Note as well that the text implies an analog between procedures, in a Lisp language, and objects. The above example is perhaps a bad way to write code to get that across. In the corresponding lecture for this section (Lecture 2b, “Compound Data”) Abelson used a lambda ( (lambda (m) (cond …)) ) instead of “(define (dispatch m) …)”. What they meant to get across is that just as you can use “cons” multiple times in Scheme to create as many pairs as you want, you can use this rendition of “cons” to do the same. Instead of creating multiple blobs of memory which just contain symbols and pointers (as pairs are traditionally understood), you’re creating multiple instances of the same procedure, each one with the different pair values that were assigned embedded inside them. These procedure instances exist as their own entities. There is not just one procedure established in memory called “dispatch”, which is called with pieces of memory to process, or anything like that. These procedure instances are entities “floating” in memory, and are activated when parameters are passed to them (as the above “car” and “cdr” do). These procedures are likewise garbage collected when nothing is referring to them anymore (they pass out of existence).

In the above example, “cons” is the constructor (of a procedure/object called “dispatch”), and “car” and “cdr” are the selectors. What we have here is a primitive form of object-orientation, similar to what is known in the Smalltalk world, with the mechanics of method dispatch exposed. The inference from this is that objects can also be data.

What SICP begins to introduce here is a blurring of the lines between code and data, though at this point it only goes one way, “Code is data.” Perhaps at some point down the road it will get to sophisticated notions of the inverse: “Data is code”. The book got into this concept in the first chapter just a little, but it was really simple stuff.

Getting back to our traditional notions of data, I hope this will begin to show how limited those notions are. If procedures and objects can be data, why can’t we transmit, receive, persist, and search for them just as we can with “dead” data (strings and numbers)? In our traditional notions of CS and IT (assuming they’re focused on using OOP) we use classes to define methods for dealing with data, and elemental interactions with other computing functions, such as data storage, display, interaction between users and other computers, etc. We have a clear notion of separating code (functionality) from data, with the exception of objects that get created while a program is running. In that case we put a temporary “persona” over the real data to make it easier to deal with, but the “persona” is removed when data is stored and/or we exit the program. What we in the whole field neglect is that objects can be data, but they can only really be such if we can do everything with them that we now do with the basic “dead” forms of data.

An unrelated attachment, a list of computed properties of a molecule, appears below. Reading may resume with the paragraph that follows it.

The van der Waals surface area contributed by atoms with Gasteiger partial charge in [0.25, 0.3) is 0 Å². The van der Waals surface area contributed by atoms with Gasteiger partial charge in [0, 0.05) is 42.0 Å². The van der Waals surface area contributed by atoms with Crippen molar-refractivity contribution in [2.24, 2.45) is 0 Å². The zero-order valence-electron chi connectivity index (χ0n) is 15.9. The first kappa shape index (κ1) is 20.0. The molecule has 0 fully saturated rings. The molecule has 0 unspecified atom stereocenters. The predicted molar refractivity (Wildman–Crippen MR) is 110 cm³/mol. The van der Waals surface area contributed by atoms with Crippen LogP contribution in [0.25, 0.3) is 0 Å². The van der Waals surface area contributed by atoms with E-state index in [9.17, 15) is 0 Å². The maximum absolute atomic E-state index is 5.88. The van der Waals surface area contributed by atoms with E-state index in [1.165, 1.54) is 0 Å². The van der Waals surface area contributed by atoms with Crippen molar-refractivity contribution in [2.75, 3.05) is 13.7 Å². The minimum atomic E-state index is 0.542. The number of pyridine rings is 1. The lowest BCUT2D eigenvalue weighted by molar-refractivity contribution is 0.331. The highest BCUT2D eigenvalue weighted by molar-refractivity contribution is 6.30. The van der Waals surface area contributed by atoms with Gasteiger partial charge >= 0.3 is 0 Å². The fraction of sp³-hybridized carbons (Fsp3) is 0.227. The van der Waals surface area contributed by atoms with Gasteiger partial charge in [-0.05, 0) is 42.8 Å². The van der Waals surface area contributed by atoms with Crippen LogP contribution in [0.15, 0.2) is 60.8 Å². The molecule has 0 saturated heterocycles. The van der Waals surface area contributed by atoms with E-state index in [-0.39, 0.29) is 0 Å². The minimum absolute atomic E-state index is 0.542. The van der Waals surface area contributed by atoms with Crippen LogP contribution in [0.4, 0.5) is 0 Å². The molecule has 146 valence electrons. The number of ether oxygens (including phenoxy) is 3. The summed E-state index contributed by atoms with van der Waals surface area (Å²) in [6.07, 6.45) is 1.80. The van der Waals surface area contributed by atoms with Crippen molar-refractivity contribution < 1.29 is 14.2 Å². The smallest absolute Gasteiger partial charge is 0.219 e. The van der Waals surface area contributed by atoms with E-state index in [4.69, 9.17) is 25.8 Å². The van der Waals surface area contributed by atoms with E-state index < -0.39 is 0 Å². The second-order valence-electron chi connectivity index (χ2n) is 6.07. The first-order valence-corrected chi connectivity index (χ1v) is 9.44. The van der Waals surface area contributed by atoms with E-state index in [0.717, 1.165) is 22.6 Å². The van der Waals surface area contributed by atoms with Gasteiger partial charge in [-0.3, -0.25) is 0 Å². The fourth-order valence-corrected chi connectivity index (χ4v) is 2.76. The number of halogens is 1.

There is at least one solution out there that is designed for enterprises, and which provides inherent object persistence and search capabilities, called Gemstone. It’s been around for 20+ years. The thing is most people in IT have never heard of it, and would probably find the concept too scary and/or strange to accept. From what I’ve read, it sounds like a good concept. I think such a system would make application design, and even IT system design if it was done right, a lot more straightforward, at least for systems where OO architecture is a good fit. Disclaimer: I do not work for Gemstone, and I’m not attempting to advertise for them.

As I think about this more advanced concept, I can see some of where the language designers of Smalltalk were going with it. In it, objects and their classes, containing information, can be persisted and retrieved in the system very easily. A weakness I notice now in the language is there’s no representational way to create instance-specific functionality, as exists in the above Scheme example. Note that the values that are “consed” are inlined in “dispatch”. There’s a way to put instance-specific code into an object in Smalltalk, but it involves creating a closure–an anonymous object–and you would essentially have to copy the code for “dispatch”. You would have to treat Smalltalk like a functional language to get this ability. The reason this interests me is I remember Alan Kay saying once that he doesn’t like the idea of state being stored inside of an object. Well, the above Scheme example is a good one for demonstrating “stateless OOP”.

Edit 7-9-2010: After I posted this article I got the idea to kind of answer my own question, because it felt insensitive of me to just leave it hanging out there when there are some answers that people already know. The question was, “Why don’t we have systems of data that allow us to store, retrieve, search, and transmit procedures, objects, etc. as data?” I’ve addressed this issue before from a different perspective. Alan Kay briefly got into it in one of his speeches that’s been on the internet. Now I’m expanding on it.